Shares gained for the fifth straight session on Monday (15) to hit a nearly three-month closing high, as foreign fund inflows hit a more than seven-year high due to a block deal, while the rupee ended marginally lower.
Foreign inflows hit their highest in more than seven years, after Singapore-registered LOLC Ltd. bought shares of LOLC Finance PLC, accounting for 90 per cent of the day’s turnover. Shares in LOLC Finance PLC, however, ended 2.63 per cent down.
In a disclosure to the bourse, LOLC Holdings PLC said its subsidiary registered in Singapore LOLC Ltd. bought 62.26 per cent of LOLC Finance PLC shares held by LOLC Holdings PLC, amounting to Rs 8.89 billion, to facilitate internal restructuring of the holding of LOLC Finance PLC.
Foreign investors bought a net Rs 8.71bn ($49.60 million) worth of shares on Monday, reversing the year-to-date net foreign trade to net inflow of Rs. 1.43bn, index data showed.
The benchmark stock index gained 0.31 per cent to 5,587.36, its highest close since 18 April.
The index rose one per cent last week, its third consecutive weekly gain. So far this year, the index is down about eight per cent.
The Central Bank left key interest rates unchanged on Thursday as expected, after cutting them in May to support the economy as tourism and investment plummeted in the wake of deadly suicide bombings in April.
Shares in Dialog Axiata PLC jumped 3.06 per cent on Monday, Hemas Holdings PLC ended 4.57 per cent firmer and LOLC Holdings PLC closed up 1.27 per cent.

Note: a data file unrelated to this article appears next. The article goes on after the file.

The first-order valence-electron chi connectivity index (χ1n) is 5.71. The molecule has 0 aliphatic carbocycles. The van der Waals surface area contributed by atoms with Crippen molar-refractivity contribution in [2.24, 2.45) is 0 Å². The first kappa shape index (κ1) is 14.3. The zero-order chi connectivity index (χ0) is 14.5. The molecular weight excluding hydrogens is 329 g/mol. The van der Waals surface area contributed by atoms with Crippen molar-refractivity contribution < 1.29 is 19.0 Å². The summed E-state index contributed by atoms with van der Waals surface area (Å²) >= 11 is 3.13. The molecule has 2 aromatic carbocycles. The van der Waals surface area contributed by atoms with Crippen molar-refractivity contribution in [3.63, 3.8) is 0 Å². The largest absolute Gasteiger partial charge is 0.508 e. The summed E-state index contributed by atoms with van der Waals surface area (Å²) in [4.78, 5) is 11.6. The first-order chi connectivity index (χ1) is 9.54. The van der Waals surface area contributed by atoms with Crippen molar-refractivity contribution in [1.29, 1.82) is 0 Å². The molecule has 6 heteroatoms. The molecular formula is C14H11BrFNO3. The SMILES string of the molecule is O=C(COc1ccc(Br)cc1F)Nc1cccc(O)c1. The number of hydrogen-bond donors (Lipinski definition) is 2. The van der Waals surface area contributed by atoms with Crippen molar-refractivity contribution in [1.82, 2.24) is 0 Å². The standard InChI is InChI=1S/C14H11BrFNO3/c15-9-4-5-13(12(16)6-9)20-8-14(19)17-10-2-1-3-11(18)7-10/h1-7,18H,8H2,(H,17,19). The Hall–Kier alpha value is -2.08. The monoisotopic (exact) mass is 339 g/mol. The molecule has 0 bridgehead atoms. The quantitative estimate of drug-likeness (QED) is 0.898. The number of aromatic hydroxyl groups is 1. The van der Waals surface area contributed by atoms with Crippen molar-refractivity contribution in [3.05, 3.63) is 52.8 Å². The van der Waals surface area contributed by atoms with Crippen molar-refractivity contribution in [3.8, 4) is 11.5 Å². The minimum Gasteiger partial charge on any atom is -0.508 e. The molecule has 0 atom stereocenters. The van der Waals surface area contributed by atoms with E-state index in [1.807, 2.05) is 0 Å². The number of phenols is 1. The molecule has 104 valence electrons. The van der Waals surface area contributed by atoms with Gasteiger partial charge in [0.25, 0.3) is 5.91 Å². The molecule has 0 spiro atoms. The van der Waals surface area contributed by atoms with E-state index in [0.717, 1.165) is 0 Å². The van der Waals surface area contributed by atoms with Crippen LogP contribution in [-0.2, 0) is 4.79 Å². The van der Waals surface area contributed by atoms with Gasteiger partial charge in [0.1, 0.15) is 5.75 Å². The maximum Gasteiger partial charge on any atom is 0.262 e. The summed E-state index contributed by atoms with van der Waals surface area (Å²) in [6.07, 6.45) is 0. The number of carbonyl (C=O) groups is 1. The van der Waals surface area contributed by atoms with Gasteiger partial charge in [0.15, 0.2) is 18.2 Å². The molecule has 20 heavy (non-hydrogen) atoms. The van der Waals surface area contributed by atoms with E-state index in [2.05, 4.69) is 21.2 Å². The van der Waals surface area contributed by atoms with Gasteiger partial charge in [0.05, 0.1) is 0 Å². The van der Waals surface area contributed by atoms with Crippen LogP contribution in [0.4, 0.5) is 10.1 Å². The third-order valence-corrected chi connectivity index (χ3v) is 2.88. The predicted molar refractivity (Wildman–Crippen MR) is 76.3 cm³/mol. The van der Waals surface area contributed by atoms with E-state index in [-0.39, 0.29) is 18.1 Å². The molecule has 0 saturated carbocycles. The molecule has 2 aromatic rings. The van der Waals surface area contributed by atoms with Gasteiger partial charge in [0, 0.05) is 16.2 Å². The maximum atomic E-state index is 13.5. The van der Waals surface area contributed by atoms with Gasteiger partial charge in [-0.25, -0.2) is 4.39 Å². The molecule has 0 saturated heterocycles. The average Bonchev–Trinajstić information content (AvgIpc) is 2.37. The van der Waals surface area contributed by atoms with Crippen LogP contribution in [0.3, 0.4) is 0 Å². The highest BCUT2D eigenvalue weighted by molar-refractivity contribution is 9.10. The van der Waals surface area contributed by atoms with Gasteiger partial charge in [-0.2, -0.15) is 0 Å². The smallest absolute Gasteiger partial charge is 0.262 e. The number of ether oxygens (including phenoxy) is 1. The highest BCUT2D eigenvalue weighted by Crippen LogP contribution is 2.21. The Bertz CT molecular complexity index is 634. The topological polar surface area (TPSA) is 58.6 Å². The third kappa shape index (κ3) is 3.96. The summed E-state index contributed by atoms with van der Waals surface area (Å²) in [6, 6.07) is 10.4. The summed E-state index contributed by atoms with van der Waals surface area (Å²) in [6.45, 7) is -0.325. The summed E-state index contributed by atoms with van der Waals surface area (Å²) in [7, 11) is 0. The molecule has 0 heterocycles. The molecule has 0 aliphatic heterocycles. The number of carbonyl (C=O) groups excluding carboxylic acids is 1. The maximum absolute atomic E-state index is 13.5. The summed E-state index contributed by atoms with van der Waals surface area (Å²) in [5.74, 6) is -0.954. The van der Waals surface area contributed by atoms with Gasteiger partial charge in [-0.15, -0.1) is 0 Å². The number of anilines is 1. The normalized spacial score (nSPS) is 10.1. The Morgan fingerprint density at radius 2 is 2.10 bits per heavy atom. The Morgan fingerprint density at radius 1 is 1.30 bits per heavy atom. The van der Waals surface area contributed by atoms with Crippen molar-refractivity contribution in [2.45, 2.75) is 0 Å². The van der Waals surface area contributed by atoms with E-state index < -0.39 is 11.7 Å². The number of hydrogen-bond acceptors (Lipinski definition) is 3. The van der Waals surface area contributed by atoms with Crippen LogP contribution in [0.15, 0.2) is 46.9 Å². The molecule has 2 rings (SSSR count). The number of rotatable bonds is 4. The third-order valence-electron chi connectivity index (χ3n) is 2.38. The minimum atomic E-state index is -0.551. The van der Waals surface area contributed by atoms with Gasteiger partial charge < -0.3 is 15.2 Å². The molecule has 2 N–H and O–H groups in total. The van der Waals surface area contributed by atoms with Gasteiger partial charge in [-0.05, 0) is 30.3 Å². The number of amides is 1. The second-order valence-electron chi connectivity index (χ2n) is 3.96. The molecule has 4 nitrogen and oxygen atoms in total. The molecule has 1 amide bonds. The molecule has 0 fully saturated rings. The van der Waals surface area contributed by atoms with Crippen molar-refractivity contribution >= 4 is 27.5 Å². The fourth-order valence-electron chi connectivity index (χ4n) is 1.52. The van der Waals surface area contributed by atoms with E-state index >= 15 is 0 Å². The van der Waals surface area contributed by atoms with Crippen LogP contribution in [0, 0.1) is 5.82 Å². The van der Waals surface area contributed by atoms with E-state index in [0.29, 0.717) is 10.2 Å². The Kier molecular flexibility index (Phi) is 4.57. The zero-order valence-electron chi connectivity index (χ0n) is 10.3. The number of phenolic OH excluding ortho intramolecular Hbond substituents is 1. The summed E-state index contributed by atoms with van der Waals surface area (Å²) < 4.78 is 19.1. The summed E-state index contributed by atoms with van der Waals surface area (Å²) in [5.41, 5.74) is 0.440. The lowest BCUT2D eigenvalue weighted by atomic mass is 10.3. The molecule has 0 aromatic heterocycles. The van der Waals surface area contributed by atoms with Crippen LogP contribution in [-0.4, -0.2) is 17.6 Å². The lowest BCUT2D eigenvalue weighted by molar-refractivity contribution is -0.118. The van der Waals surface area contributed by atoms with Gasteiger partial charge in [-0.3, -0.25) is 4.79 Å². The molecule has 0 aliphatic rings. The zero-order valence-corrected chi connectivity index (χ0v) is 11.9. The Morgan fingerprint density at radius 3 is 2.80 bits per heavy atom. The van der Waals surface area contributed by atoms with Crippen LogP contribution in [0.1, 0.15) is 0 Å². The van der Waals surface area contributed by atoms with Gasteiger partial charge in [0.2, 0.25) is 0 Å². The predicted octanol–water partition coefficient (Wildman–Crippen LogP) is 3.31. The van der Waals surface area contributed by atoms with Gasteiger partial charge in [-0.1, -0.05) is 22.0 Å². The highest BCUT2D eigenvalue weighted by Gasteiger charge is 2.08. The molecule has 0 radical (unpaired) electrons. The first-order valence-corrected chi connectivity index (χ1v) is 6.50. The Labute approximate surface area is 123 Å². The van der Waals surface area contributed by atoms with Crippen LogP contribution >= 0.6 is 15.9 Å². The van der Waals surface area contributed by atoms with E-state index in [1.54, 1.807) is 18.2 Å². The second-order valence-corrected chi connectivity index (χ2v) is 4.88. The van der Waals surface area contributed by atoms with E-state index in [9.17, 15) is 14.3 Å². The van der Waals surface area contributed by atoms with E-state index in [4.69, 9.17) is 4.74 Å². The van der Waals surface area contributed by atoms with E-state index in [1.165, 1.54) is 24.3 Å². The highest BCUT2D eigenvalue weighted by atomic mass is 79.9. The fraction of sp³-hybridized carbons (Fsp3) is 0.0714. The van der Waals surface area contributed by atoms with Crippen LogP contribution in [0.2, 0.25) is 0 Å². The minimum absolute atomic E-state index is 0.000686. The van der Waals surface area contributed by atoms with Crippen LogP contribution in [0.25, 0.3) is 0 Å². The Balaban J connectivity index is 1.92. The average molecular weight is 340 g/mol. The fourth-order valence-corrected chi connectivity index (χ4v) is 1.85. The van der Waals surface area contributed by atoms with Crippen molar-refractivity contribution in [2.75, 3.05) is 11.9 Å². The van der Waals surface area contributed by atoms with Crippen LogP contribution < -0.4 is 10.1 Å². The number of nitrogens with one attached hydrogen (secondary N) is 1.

Stock market turnover was Rs 9.35bn ($53.25m), its highest since 28 March 2018 and well above this year’s daily average of about Rs 609.6m.
Last year’s daily average came in at Rs 834m.
The currency closed a tad weaker at 175.65/75 per dollar, compared with Friday’s close of 175.45/55, as importer demand for the greenback surpassed dollar selling by banks. The rupee rose 0.37 per cent last week, and is up 3.96 per cent so far this year.
The rupee dropped 16 per cent in 2018 and was one of the worst-performing currencies in Asia.
The island nation raised $2bn via five-year and 10-year sovereign bond sales last month, tapping global capital markets for the second time in three months.
Foreign investors bought a net Rs 2.68bn worth of government securities in the week ended 10 July, but the market has seen a year-to-date net foreign outflow to Rs 19.73bn, the Central Bank data showed.